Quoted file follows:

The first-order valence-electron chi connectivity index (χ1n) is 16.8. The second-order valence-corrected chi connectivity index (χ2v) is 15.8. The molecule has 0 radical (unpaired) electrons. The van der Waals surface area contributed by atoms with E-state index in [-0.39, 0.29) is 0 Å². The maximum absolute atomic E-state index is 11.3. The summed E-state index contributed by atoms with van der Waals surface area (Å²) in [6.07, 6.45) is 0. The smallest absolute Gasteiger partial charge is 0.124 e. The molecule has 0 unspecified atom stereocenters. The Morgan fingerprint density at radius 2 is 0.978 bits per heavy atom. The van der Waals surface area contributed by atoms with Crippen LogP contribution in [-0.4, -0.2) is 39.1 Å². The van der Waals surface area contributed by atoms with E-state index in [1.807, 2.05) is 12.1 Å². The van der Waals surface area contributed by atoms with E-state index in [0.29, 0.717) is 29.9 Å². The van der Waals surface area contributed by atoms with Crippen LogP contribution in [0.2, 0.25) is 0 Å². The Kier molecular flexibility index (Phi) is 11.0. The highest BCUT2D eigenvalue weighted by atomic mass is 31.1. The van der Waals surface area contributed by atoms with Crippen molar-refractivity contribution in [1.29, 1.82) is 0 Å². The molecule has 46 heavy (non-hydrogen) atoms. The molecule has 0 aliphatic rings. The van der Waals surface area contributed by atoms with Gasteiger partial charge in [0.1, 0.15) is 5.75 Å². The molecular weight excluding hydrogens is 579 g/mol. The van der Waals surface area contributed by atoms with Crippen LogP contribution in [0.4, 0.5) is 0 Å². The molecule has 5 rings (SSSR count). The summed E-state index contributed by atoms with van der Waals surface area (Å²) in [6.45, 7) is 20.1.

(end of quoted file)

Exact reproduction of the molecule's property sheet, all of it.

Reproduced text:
The first-order valence-electron chi connectivity index (χ1n) is 16.8. The second-order valence-corrected chi connectivity index (χ2v) is 15.8. The molecule has 0 radical (unpaired) electrons. The van der Waals surface area contributed by atoms with E-state index in [-0.39, 0.29) is 0 Å². The maximum absolute atomic E-state index is 11.3. The summed E-state index contributed by atoms with van der Waals surface area (Å²) in [6.07, 6.45) is 0. The smallest absolute Gasteiger partial charge is 0.124 e. The molecule has 0 unspecified atom stereocenters. The Morgan fingerprint density at radius 2 is 0.978 bits per heavy atom. The van der Waals surface area contributed by atoms with Crippen LogP contribution in [-0.4, -0.2) is 39.1 Å². The van der Waals surface area contributed by atoms with E-state index in [1.807, 2.05) is 12.1 Å². The van der Waals surface area contributed by atoms with E-state index in [0.29, 0.717) is 29.9 Å². The van der Waals surface area contributed by atoms with Crippen LogP contribution in [0.2, 0.25) is 0 Å². The Kier molecular flexibility index (Phi) is 11.0. The highest BCUT2D eigenvalue weighted by atomic mass is 31.1. The van der Waals surface area contributed by atoms with Crippen molar-refractivity contribution in [1.29, 1.82) is 0 Å². The molecule has 46 heavy (non-hydrogen) atoms. The molecule has 0 aliphatic rings. The van der Waals surface area contributed by atoms with Gasteiger partial charge in [0.1, 0.15) is 5.75 Å². The molecular weight excluding hydrogens is 579 g/mol. The van der Waals surface area contributed by atoms with Crippen LogP contribution in [0.4, 0.5) is 0 Å². The molecule has 5 rings (SSSR count). The summed E-state index contributed by atoms with van der Waals surface area (Å²) in [6.45, 7) is 20.1.